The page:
"We must achieve the character and acquire the skills to live much poorer than we do. We must waste less. We must do more for ourselves and for each other. It is either that or continue merely to think and talk about changes that we are inviting catastrophe to make. The great obstacle is simply this: the conviction that we cannot change because we are dependant on what is wrong. But that is the addict's excuse, and we know that it will not do."
—Wendell Berry

Sunday, 1 September 2013

and now for a nice chicken dinner

The meat chooks graduated from the pen to the freezer yesterday and today. I was quite pleased with the size and quality of the carcasses. Very large and plump. Of course the little feller had to help as you can see below. 
 It was a team effort. I caught, killed, scalded and operated the plucking machine before delivering the clean carcasses to the Child bride who dressed them out (which is a polite way of saying she cut of their heads and feet off before pulling the guts out) and bagged them for the freezer.
We ended up with thirty-nine good large carcasses, a bowl of hearts and a large bowl of livers. I have a recipe from a Danish friend for the hearts. She crumbs and fries them. Apparently they are a real hit with her otherwise finicky-eater children.
The livers I will use to make a very special pate recipe given to me by my sister in law, Robyn. It is simply the best pate I have ever eaten anywhere! I will publish the recipe (provided it is with her permission) in the future.
Last night we had a large roast chook for dinner. It was rich and tender and had a much stronger, but not at all unpleasant, flavour. It is simply the flavour we have come to associate with pure organic produce. The bird was large enough to supply three meals for a small family of big eaters.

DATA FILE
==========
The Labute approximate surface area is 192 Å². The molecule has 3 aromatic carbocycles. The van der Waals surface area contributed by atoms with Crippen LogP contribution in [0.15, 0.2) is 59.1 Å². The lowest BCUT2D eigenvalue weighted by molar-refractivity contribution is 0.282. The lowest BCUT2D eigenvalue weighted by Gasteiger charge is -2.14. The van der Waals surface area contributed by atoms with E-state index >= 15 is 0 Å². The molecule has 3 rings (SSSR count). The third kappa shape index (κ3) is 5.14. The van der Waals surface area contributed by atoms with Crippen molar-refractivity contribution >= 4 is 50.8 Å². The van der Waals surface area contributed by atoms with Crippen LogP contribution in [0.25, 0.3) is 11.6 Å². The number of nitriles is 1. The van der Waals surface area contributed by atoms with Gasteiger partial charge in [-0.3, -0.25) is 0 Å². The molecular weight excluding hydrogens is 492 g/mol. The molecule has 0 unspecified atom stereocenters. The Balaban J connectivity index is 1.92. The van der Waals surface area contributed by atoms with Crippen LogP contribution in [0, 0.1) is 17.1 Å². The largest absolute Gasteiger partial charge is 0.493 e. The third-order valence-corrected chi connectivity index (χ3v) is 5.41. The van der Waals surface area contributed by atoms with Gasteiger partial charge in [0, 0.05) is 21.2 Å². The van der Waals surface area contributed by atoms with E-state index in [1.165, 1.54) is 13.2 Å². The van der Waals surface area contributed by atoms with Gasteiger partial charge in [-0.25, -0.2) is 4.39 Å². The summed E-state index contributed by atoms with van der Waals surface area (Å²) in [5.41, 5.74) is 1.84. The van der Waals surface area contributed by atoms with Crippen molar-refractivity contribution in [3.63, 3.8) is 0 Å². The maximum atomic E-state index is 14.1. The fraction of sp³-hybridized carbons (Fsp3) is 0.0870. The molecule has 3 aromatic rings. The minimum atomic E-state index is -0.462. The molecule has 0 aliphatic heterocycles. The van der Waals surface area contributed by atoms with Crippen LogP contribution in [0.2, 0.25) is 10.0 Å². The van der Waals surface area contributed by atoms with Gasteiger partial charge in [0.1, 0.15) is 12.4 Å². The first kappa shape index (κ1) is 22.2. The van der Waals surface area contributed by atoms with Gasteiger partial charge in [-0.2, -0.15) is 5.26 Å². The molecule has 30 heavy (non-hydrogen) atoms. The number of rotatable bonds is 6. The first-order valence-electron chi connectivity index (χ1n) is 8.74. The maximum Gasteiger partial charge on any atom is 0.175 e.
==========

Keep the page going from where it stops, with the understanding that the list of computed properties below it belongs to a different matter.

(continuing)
On feral pests

As if cane toads, rabbits, wild dogs, feral cats and mynah birds weren't enough we now have a new feral pest to deal with around here.
Yes that is right, we now have feral peacocks or more correctly; peafowl. A week ago six peafowl wandered down the road and thought this looked like a good place to stay. They don't belong to any one we can locate and pretty much go where they please.
I know many people wonder why this is a problem. While I will concede they are pretty enough, peafowl bring a host of problems. For starters they are both loud and bloody noisy! In addition they will fight with our existing poultry for the food and ransack the chook shed. But mostly it is a problem because peafowl fly well and like to land on the roof - the same roof that catches all of our household water and I prefer my drinking water without a large dollop of peacock poo! 
So the peafowl must go. As efforts to drive them off have failed so far we intend to instead tame them with regular feed in one of the spare chook pens where they will eventually be trapped before being sold to some peacock fancier who lives a long, long way from here. Unlike most other livestock on the place they will not be fattened and eaten. This is because I am informed that peacock tasted marginally worse than barbequed sneakers...
Anyone want to buy a peacock, going cheap?*

*well actually going "macawww, macawww" all bloody day long as they roam about like they own the place.